Kilgore nails the conservatives' core political problem dead-on: they believe a majority of Americans actually agree with their agenda.
[C]onservatives don't seem to have internalized the fact that every major conservative assault on the heart of the New Deal/Great Society legacy (Ronald Reagan's and George W. Bush's efforts to "reform" Social Security, and Newt Gingrich's drive to "contain costs" in Medicare) has failed dismally in the court of public opinion.
[Moreover], during both the Reagan and Bush years, public support for conservative efforts to make the tax system more regressive has declined steadily once the free-lunch assumptions of supply-side economics proved to be a fraud. And there has never, for a moment, been anything like a popular majority supporting the sort of broad-scale reductions in government services that could eliminate the fiscal problems associated with the conservative tax-cutting agenda. There's a reason John McCain's campaign based his fiscal-discipline message on the small but symbolic issue of appropriations earmarks, rather than the big-ticket "entitlement reform" that virtually all movement conservatives support. And for that matter, George W. Bush's "Big Government Conservatism," like its Reaganite predecessor, was an accommodation to public opinion rather than a gratuitous betrayal of conservative principle.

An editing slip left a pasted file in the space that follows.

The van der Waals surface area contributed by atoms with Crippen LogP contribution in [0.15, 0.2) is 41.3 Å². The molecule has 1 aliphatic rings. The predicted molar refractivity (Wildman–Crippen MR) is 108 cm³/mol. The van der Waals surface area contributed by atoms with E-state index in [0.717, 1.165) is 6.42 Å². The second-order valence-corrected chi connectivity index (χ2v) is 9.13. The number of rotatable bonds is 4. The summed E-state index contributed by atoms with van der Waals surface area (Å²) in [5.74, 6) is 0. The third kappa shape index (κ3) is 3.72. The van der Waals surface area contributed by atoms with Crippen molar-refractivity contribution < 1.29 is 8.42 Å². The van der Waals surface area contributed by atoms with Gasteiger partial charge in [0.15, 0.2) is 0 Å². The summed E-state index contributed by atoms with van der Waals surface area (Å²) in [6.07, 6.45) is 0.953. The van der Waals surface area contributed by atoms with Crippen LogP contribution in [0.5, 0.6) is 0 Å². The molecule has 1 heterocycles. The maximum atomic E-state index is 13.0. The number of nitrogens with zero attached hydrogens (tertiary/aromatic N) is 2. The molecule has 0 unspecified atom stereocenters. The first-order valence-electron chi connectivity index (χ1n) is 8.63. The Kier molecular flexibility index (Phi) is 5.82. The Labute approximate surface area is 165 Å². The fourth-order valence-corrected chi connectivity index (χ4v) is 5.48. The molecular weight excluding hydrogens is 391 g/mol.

If today's conservatives succeed in convincing each other to embrace a more forthright message assaulting entitlements, progressive taxation, public education, regulation of corporations and Wall Street, just to cite a few domestic policy examples, they are almost certainly cruising for more electoral bruising.
In the same vein, these same conservatives have convinced themselves that an ideologically rigid and reactionary candidate like Sarah Palin is their ticket to victory -- a belief that's so far removed from reality that you'd expect it to be a prominent symptom in the DSM IV. Palin in 2012? Bring it on! Please! Poor delusional bastards.